Consumption, Happiness, and Climate Change
AbstractIn this article, we explore the implications of this literature for understanding the relationship between climate change policies and consumption. We identify a number of ways in which accounting for the implications of the new happiness literature could lead to laws and policies that influence consumption in ways that increase the prospects for reducing greenhouse gas emissions in developed and developing countries. We do not examine every nuance of the growing happiness literature, but we provide a brief introduction and observations that we hope will stimulate further efforts by academicians and policymakers.
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Bibliographic InfoPaper provided by Resources For the Future in its series Discussion Papers with number dp-08-39.
Date of creation: 15 Oct 2008
Date of revision:
happiness; life satisfaction; subjective well-being;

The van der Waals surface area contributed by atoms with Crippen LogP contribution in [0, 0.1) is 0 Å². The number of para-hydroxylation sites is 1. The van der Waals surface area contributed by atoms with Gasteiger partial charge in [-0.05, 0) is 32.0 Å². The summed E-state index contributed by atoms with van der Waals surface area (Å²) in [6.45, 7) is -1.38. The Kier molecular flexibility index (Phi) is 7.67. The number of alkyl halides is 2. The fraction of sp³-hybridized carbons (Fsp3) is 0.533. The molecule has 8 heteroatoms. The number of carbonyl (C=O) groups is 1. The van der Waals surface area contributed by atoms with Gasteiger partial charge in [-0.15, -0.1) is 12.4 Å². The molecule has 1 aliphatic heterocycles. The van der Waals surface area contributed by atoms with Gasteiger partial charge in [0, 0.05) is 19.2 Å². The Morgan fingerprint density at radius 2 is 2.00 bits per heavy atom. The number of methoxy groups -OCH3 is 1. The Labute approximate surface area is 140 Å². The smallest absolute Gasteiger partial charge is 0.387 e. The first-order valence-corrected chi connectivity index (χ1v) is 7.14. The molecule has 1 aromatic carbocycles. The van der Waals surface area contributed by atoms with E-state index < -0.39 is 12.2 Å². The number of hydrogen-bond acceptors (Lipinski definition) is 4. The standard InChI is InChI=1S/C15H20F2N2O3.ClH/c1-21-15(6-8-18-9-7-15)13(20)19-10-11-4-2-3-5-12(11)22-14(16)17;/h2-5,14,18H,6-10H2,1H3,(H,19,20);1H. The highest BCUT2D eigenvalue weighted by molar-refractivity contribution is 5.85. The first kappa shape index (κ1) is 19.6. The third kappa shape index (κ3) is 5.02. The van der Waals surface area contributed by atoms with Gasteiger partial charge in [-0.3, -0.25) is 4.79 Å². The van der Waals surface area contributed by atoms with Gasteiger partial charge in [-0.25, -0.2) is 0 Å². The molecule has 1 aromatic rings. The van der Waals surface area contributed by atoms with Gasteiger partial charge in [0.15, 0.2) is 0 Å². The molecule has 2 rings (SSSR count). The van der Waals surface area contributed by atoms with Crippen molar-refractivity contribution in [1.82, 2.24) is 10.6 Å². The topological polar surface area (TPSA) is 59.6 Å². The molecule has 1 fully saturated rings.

Find related papers by JEL classification:
- Q54 - Agricultural and Natural Resource Economics; Environmental and Ecological Economics - - Environmental Economics - - - Climate; Natural Disasters
- I31 - Health, Education, and Welfare - - Welfare and Poverty - - - General Welfare
- D31 - Microeconomics - - Distribution - - - Personal Income and Wealth Distribution
This paper has been announced in the following NEP Reports:
- NEP-ALL-2008-10-28 (All new papers)
- NEP-ENE-2008-10-28 (Energy Economics)
- NEP-ENV-2008-10-28 (Environmental Economics)
- NEP-HAP-2008-10-28 (Economics of Happiness)
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- Bristow, Abigail L. & Wardman, Mark & Zanni, Alberto M. & Chintakayala, Phani K., 2010. "Public acceptability of personal carbon trading and carbon tax," Ecological Economics, Elsevier, vol. 69(9), pages 1824-1837, July.
- Liverani, Andrea, 2009. "Climate change and individual behavior : considerations for policy," Policy Research Working Paper Series 5058, The World Bank.
- Elisabeth Gsottbauer & Jeroen Bergh, 2011. "Environmental Policy Theory Given Bounded Rationality and Other-regarding Preferences," Environmental & Resource Economics, European Association of Environmental and Resource Economists, vol. 49(2), pages 263-304, June.
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